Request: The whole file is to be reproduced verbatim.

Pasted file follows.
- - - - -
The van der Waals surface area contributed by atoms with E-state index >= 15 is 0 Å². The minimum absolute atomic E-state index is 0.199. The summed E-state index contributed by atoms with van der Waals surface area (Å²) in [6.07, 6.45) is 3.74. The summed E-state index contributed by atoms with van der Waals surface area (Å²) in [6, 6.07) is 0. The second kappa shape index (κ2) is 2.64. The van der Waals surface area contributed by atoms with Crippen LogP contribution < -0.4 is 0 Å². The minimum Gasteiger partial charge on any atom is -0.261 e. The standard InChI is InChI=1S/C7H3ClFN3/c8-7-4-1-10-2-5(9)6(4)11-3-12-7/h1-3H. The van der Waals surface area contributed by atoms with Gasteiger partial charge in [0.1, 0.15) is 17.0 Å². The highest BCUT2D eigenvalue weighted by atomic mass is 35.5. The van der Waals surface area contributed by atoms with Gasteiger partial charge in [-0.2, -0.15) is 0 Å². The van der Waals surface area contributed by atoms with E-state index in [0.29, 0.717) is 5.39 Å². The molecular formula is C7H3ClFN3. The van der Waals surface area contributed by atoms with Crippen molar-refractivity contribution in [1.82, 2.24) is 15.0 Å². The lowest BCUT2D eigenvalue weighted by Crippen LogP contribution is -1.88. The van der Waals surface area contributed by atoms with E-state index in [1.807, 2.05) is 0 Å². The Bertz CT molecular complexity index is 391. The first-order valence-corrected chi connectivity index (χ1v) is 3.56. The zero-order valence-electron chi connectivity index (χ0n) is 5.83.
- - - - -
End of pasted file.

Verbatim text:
The van der Waals surface area contributed by atoms with E-state index >= 15 is 0 Å². The minimum absolute atomic E-state index is 0.199. The summed E-state index contributed by atoms with van der Waals surface area (Å²) in [6.07, 6.45) is 3.74. The summed E-state index contributed by atoms with van der Waals surface area (Å²) in [6, 6.07) is 0. The second kappa shape index (κ2) is 2.64. The van der Waals surface area contributed by atoms with Crippen LogP contribution < -0.4 is 0 Å². The minimum Gasteiger partial charge on any atom is -0.261 e. The standard InChI is InChI=1S/C7H3ClFN3/c8-7-4-1-10-2-5(9)6(4)11-3-12-7/h1-3H. The van der Waals surface area contributed by atoms with Gasteiger partial charge in [0.1, 0.15) is 17.0 Å². The highest BCUT2D eigenvalue weighted by atomic mass is 35.5. The van der Waals surface area contributed by atoms with Gasteiger partial charge in [-0.2, -0.15) is 0 Å². The van der Waals surface area contributed by atoms with E-state index in [0.29, 0.717) is 5.39 Å². The molecular formula is C7H3ClFN3. The van der Waals surface area contributed by atoms with Crippen molar-refractivity contribution in [1.82, 2.24) is 15.0 Å². The lowest BCUT2D eigenvalue weighted by Crippen LogP contribution is -1.88. The van der Waals surface area contributed by atoms with E-state index in [1.807, 2.05) is 0 Å². The Bertz CT molecular complexity index is 391. The first-order valence-corrected chi connectivity index (χ1v) is 3.56. The zero-order valence-electron chi connectivity index (χ0n) is 5.83.